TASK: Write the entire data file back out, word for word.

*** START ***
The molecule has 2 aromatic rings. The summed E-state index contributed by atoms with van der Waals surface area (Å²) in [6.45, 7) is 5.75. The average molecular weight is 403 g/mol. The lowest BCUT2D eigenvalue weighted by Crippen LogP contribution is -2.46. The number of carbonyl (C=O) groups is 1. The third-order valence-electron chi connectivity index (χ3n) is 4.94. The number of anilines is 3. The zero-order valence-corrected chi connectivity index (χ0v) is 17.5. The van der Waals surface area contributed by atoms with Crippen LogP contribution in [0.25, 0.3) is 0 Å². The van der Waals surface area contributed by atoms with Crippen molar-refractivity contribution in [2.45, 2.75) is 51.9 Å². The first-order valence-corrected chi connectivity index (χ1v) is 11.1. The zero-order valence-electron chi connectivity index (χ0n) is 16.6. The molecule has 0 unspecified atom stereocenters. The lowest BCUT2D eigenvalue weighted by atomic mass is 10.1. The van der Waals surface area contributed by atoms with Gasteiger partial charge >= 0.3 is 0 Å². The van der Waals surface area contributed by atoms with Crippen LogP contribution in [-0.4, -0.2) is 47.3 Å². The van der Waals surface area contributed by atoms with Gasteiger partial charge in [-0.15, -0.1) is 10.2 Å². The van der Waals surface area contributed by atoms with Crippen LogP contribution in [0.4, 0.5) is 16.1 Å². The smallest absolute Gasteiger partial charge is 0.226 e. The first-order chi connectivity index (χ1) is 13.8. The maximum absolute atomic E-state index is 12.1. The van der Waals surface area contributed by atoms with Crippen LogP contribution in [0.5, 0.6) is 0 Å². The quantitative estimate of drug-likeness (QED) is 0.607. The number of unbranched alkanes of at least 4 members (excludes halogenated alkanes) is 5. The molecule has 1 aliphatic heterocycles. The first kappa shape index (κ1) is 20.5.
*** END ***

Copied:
The molecule has 2 aromatic rings. The summed E-state index contributed by atoms with van der Waals surface area (Å²) in [6.45, 7) is 5.75. The average molecular weight is 403 g/mol. The lowest BCUT2D eigenvalue weighted by Crippen LogP contribution is -2.46. The number of carbonyl (C=O) groups is 1. The third-order valence-electron chi connectivity index (χ3n) is 4.94. The number of anilines is 3. The zero-order valence-corrected chi connectivity index (χ0v) is 17.5. The van der Waals surface area contributed by atoms with Crippen LogP contribution in [0.25, 0.3) is 0 Å². The van der Waals surface area contributed by atoms with Crippen molar-refractivity contribution in [2.45, 2.75) is 51.9 Å². The first-order valence-corrected chi connectivity index (χ1v) is 11.1. The zero-order valence-electron chi connectivity index (χ0n) is 16.6. The molecule has 0 unspecified atom stereocenters. The lowest BCUT2D eigenvalue weighted by atomic mass is 10.1. The van der Waals surface area contributed by atoms with Gasteiger partial charge >= 0.3 is 0 Å². The van der Waals surface area contributed by atoms with Crippen LogP contribution in [-0.4, -0.2) is 47.3 Å². The van der Waals surface area contributed by atoms with Gasteiger partial charge in [-0.15, -0.1) is 10.2 Å². The van der Waals surface area contributed by atoms with Crippen LogP contribution in [0.4, 0.5) is 16.1 Å². The smallest absolute Gasteiger partial charge is 0.226 e. The first-order chi connectivity index (χ1) is 13.8. The maximum absolute atomic E-state index is 12.1. The van der Waals surface area contributed by atoms with Crippen LogP contribution in [0.5, 0.6) is 0 Å². The quantitative estimate of drug-likeness (QED) is 0.607. The number of unbranched alkanes of at least 4 members (excludes halogenated alkanes) is 5. The molecule has 1 aliphatic heterocycles. The first kappa shape index (κ1) is 20.5.